4 / January 1977 / Illinois Issues

familiar with Illinois' long history of being one of the most patronage oriented states in the nation. Gov. Walker and his staff used to contend that traditional patronage did not exist in their administration. Walker's critics disagreed, arguing that the only difference was that Walker did not fill positions through regular party channels because he was at odds with many of the party regulars. Instead, they say, he hired many rank-and-file workers who were known to be personally loyal to him by first placing them under contractual services and having them take and pass a civil service test later.

A major blow to the patronage system came when Gov. Adlai Stevenson (1949-52) obtained legislation placing the State Police under a merit system. Gov. William Stratton (1953-60) persuaded the legislature to enact the present Personnel Code. Upon the completion of his term, Gov. Richard Ogilvie(1969-72) placed maintenance employees of the Department of Transportation under the Personnel Code, and the action was later upheld by the Illinois Supreme Court.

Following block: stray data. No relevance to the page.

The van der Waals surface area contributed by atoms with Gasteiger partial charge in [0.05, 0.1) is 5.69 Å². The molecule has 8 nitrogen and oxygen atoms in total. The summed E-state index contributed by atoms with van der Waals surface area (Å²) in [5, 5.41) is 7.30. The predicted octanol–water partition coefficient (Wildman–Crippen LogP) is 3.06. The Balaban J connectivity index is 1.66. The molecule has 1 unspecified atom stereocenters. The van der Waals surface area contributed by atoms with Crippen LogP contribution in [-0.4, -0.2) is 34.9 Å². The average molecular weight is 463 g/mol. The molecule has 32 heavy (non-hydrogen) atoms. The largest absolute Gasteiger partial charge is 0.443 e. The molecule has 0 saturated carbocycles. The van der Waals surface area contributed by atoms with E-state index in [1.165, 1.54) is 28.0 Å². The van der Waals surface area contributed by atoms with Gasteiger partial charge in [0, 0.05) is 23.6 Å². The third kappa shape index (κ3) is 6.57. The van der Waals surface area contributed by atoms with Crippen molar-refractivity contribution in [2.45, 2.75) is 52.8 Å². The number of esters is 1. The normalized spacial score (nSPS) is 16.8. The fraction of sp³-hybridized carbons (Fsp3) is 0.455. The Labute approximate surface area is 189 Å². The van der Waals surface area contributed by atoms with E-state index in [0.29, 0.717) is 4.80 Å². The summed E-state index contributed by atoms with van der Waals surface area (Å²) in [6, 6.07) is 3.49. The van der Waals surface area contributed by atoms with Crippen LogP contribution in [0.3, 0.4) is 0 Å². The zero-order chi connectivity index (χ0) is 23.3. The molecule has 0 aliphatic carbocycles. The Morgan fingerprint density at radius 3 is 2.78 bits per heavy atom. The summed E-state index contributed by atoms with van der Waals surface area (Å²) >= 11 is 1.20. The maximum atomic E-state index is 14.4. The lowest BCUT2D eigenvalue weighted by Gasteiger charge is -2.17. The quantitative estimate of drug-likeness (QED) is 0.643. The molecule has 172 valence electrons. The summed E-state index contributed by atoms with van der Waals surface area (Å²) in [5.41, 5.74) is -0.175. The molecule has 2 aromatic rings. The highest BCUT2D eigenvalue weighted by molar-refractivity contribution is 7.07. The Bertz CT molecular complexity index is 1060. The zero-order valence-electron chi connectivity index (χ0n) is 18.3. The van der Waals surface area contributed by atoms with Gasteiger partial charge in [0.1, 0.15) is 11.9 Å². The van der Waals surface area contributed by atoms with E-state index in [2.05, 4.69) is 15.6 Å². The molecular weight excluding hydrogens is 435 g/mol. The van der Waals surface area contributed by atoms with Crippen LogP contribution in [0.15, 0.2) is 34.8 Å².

The secretary of state's office has been a traditional haven for patronage jobs, but that is changing too. A number of lawsuits were filed as the result of Republican John Lewis' massive dismissals following Democrat Paul Powell's death. As a result, Director Jones said most of the employees of the office will be under the Personnel Code before Democrat Alan Dixon is sworn in as the new secretary of state.

With the changes in the state executive officers, it seems likely that there will be some personnel changes. Besides the governorship and lieutenant governorship going from Democrat to Re-publican, the comptroller's office has switched from Republican to Democrat.

Fighting the system
It is not a simple matter for employees to fight what they consider a dismissal for political reasons. Nor is it easy for an employee to prove that a discharge was because of party affiliation.

Sometimes a job is simply abolished and the duties spread among a number of other employees. At other times an employee will be told he or she has to take a substantial pay cut because the job's responsibilities do not match the salary. Or there is the geographical transfer to an undesired part of the state— or simply taking away the person's office, telephone and desk.

"Part of the problem is the disparity of resources," Hanley said. " A laid-offemployee must first find a lawyer willing to take his case. In some cases, these fights last three years or longer. If the employee wins, all he gets is back pay—minus any unemployment compensation or salary he might have earned from other sources. And all the while he loses important fringe benefits such as health insurance, life insurance and retirement benefits. For an individual to fight city hall, it is a real burden. On the other hand, the government in any given case has unlimited resources. The government can appeal and appeal."